1399th Engineer Construction Battalion
The Nakasones relocate as Toshiyuki accepts assignments in different island communities.
Karen and Ken, the oldest of the Nakasones’ four children, attend Mid-Pacific Institute on Oahu when their father assumes the principalship on Lanai.
Grace Nakasone teaches at various elementary schools.
Toshiyuki’s brother, Nobuyuki, practices medicine on Oahu for many years.
Children and Spouse
[My family] went from Kahuku to Waialua [in 1949] and we stayed in Waialua until .
Ken and my two younger daughters [Laura and Irene] were born in Waialua. My oldest daughter [Karen] was one year old when we went. So when we went to Molokai, Ken was in the seventh grade and Karen was in the eighth grade.
When I got assigned to go to Molokai, I told Karen [my oldest daughter], “I’m going to send you to MPI [Mid-Pacific Institute, a private school in Honolulu],” but no, she didn’t want to go. She wanted to go to Molokai with the family. So we went to Molokai.
I was a teaching principal [at Maunaloa School] so I sent Ken and Karen to Molokai High School. And the reason I didn’t want Ken in my class or Ken in my school in high school was because when I was vice principal at Waialua and he was a seventh-grader, anytime there was a problem in school they would point fingers at Ken as if to say he was the one that told Daddy that maybe the kids were smoking in the lavatories or fooling around here and there. So he couldn’t be a normal student. So anyway, I sent him to Molokai High.
When I got assigned to Lanai, Karen and Ken, I sent them to MPI because I didn’t want them to be in the high school. My two elementary ones, they were okay [at Lanai Elementary School].
When I got to Aiea, I told Karen and Ken, “Aiea High School is over here, Radford [High School] is over here and Waipahu [High School] is over here, what school do you want to go to?” You know what Ken told me? He said, “Seventh grade I’m in Waialua, eighth grade I’m in Molokai, ninth grade I’m in MPI and now my tenth grade I got to go to Radford or to Waipahu.”
You know, like GI kids that come they got to go all over the place and the business of adjusting and meeting new friends. You got to do that all over again.
So I said, “Okay, you guys can stay at MPI.” So he finished up at MPI. Interesting, traveling around.
My wife taught. My wife couldn’t teach for a few years. Those years the Department of Education had a policy that when you have a child you’ve got to stay away from school for two years. So she didn’t teach until about 1957 or ’58 in Waialua.
Then when she went to Molokai, she taught a kindergarten class. When we went to Lanai she taught a kindergarten class and when she came to Aiea she taught the first or second grade at Alvah Scott [Elementary] School. So there was no problem as far as teaching [jobs] was concerned.
Nobu got his notice to go to Harvard. He finished up his military service after he became a doctor. That’s when he became a lieutenant or captain, I think, in the air force.
Nobu opened his practice in the Medical Arts Building on South King Street and one of my sisters served as one of his receptionists in the office. He was so interested in the welfare of his patients that he spent hours asking questions, examining, and his waiting room was always full of patients waiting to come in.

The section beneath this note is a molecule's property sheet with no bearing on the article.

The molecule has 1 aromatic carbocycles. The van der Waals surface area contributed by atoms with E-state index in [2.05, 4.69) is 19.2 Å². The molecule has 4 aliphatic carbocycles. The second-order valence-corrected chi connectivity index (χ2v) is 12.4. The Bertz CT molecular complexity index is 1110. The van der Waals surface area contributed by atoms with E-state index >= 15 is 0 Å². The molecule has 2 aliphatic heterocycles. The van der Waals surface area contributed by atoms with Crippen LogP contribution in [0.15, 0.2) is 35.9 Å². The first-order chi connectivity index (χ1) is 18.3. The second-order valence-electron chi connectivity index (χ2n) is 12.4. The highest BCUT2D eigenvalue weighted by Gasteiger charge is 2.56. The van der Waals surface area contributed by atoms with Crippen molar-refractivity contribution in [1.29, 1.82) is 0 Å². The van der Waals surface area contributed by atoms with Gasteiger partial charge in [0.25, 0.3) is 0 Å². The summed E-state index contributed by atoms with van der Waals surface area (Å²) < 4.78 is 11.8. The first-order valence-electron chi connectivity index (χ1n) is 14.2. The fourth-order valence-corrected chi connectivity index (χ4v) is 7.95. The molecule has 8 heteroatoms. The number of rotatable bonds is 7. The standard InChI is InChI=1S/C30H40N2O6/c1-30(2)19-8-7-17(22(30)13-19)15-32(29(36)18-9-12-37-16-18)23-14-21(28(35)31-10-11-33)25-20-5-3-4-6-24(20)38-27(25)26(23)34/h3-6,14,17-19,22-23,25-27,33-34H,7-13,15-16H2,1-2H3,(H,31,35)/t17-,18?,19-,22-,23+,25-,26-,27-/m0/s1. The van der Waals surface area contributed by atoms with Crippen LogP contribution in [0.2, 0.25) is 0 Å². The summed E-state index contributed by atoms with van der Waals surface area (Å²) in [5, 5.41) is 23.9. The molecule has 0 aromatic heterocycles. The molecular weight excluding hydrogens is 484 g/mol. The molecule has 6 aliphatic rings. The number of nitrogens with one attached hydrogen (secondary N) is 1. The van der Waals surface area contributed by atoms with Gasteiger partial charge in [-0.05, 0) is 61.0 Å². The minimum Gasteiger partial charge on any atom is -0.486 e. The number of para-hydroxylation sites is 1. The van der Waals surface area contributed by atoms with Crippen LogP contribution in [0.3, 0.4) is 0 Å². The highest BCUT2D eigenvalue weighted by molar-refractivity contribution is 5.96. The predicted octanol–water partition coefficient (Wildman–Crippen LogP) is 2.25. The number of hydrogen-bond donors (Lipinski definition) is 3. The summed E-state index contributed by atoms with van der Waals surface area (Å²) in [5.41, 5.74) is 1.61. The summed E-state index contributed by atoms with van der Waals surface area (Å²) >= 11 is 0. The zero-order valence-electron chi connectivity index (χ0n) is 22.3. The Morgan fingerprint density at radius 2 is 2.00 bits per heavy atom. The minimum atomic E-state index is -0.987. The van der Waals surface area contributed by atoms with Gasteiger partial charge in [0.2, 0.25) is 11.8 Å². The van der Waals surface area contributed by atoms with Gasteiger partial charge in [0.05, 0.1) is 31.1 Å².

What he used to do was, he used to come in in the morning. He left his house around 9:00 [A.M.] and he visited his patients at Kuakini Hospital. Then about 10:30, he comes to the office and then had a whole slew of patients waiting for him, he would give them a thorough exam and so forth. And then, about 6:30, he would leave to go to Queen’s [Medical Center] to visit his patients there and then go home. So he was spending about twelve hours with them.
Years later, when he began to show signs of slowing down, too, I said, “You know, Nobu, you take care of all of your patients. You tell them do this, do that. When the hell are you gonna take care of yourself?” Because he was showing signs of physically deteriorating and not being as active as he was.
In the meantime, he was [producing] research material. And I don’t know if you know about the book that he wrote but he did write a book. Before he retired, many of my retirees, members of the HGEA [Hawaii Government Employees Association] said, “Toshi, tell your brother not to retire. Who we going to go to?”
So I told ’em, “Look, he’s been attending to you people for almost forty-plus years and until then, he’s finally thinking about retiring and taking things a little bit easier, and you telling him to continue to work. I cannot do that because he worked for so long, and he needs the time to himself and to rest.”
When he celebrated his eightieth birthday, we had a big dinner at Oahu Country Club. Everybody stood up to thank him for all the work that he did to help us maintain our health. And he was the one that really pushed for longevity, term of life but the way he said it was that, “You’ve got to, number one, take your vitamin C regularly. Take your PABA [para-aminobenzoic acid] regularly. Exercise properly and have time to rest, too.”
“You tell us all these things, but you, yourself didn’t do that.” That was when he was eighty. “From now on that’s what you’re supposed to be doing, too. Take care of your health.”
He was such a dedicated, compassionate doctor that took care of all his patients. So, we are deeply regretful that he passed away.
Toshiyuki Nakasone's interview courtesy of the Center for Oral History. Photographs courtesy of Toshiyuki Nakasone.